Advice for Buying a Restaurant and Selling a Restaurant

Steve Weinbaum

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The Restaurant Brokers Highlight Restaurants for Sale Along with Benefits of Small Town Living

Posted by Steve Weinbaum on Oct 13, 2017 11:05:59 AM

Looking for great quality of life, lower costs and restaurants for sale to support your family?  Read this article to understand why your search may need to focus on small towns.2-1659.jpg

The majority of profitable restaurants for sale are located in major urban and suburban areas primarily due to their adjacency to multiple residential and business customers. Keep in mind, however, that the more desirable and “populated” the area, the higher the rent, the greater the competition, and the overall cost of living to reside near your business can quickly offset the benefits of being in a prime spot. The Restaurant Brokers at We Sell Restaurants have many successful and highly profitable restaurants for sale in major cities including but not limited to Atlanta, Charlotte, Fort Lauderdale, Denver, and Austin. We also have equally as profitable restaurants for sale listed in more remote areas, and while they may not be in the center of all the action, they do provide a long list of benefits and advantages. 

The first and foremost benefit of restaurants for sale in more remote locations, is the cost of living. Owning a home more than an hour outside of a major city or suburb can cost, in many instances, less than half of what some houses would cost in a more populated area. A lower cost of living translates to a better lifestyle with more disposable income. In the Atlanta market, a 3,000 square foot home can run $700,000 within a 15-mile radius of the city reduce to $500,000 within a 30-mile radius and can cost as little as $250,000-$300,000 in a more remote area. 

Well run restaurants for sale in these areas tend to enjoy longevity and repeat business as a result of the local reputation they’ve built, and the fewer number of establishments serving the area. Rent is another major factor, as it is the single biggest fixed cost on a restaurant profit and loss statement. You can flex how much inventory and supplies you buy and you can manage your staff and wages based on traffic volume, but the rent is the rent. Rents in strong suburban markets such as Gwinnett and Fulton County, Georgia, can range from $25 to $40 per square foot and more. The average rent in these areas for a 2,500 square foot restaurant is around $7,000 per month. However, if you venture out a little further you can find rents as low as $12-$18 per square foot.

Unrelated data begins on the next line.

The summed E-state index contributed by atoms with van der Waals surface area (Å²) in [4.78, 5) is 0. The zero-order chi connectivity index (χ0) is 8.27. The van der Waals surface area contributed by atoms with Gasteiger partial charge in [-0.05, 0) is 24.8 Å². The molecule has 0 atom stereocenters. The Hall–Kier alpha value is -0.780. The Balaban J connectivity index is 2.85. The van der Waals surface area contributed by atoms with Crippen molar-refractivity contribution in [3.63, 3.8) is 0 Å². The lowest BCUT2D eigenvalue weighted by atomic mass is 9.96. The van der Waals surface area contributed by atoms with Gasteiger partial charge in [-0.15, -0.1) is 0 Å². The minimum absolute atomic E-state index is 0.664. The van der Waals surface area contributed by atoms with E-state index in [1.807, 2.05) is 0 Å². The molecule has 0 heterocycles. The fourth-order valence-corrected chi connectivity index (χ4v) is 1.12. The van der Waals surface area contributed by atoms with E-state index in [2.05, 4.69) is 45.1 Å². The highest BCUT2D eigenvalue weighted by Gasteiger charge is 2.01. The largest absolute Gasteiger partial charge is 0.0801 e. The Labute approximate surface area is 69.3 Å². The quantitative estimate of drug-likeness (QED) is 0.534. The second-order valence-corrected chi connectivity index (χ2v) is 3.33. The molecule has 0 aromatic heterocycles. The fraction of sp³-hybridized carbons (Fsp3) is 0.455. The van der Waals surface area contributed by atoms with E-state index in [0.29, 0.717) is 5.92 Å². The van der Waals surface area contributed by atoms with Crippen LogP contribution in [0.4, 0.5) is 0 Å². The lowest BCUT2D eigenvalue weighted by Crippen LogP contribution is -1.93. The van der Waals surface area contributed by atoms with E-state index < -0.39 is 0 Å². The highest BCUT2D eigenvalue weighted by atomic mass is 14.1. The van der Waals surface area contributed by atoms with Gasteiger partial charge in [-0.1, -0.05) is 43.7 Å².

Lastly, and equally as important is quality of life. The pace is slower in smaller towns, people tend to be friendlier, and everyone knows your name. Living in a smaller town is not for everyone, but if you are looking to acquire a business in a small town, and the charm and appeal of living away from the fast pace, high cost urban scene, please check out our listings of restaurants for sale with We Sell Restaurants.  

One of our restaurants for sale in small towns is listing #5560 in North Georgia’s White County. Priced at $249,000, this location has been open for over two decades, is doing over $650,000 in sales, and generating around $100,000 in owner benefit. The space is a very manageable 2,200 square feet with another 1,000 square feet of outside seating. Rent is only $3,400 per month including CAMS.

Another one of the many restaurants for sale outside of cities is listing 5463, located in Thomasville, Georgia. This established and profitable BBQ business has been open for 10 years and generates $730,000 in sales annually. The current owner is completely absentee, and this popular restaurant is still showing a profit. It is priced to sell at $199,900, and there is a great opportunity for an owner operator to come in and make $80,000 to $100,000 annually.  

We Sell Restaurants is the nation’s premier source for buying and selling restaurants for sale across the county. If you are looking for restaurants for sale in Manhattan, Boston, or Raleigh, we have plenty of listings to choose from. If you’re ready for a slower place, we have restaurants for sale for those of you who are looking to uproot from a major city and go somewhere quieter while still maintaining a certain income level. Check out all our listings on wesellrestaurants.com and call one of our certified restaurant brokers today at 404-800-6700.

Topics: buying a restaurant, selling a restaurant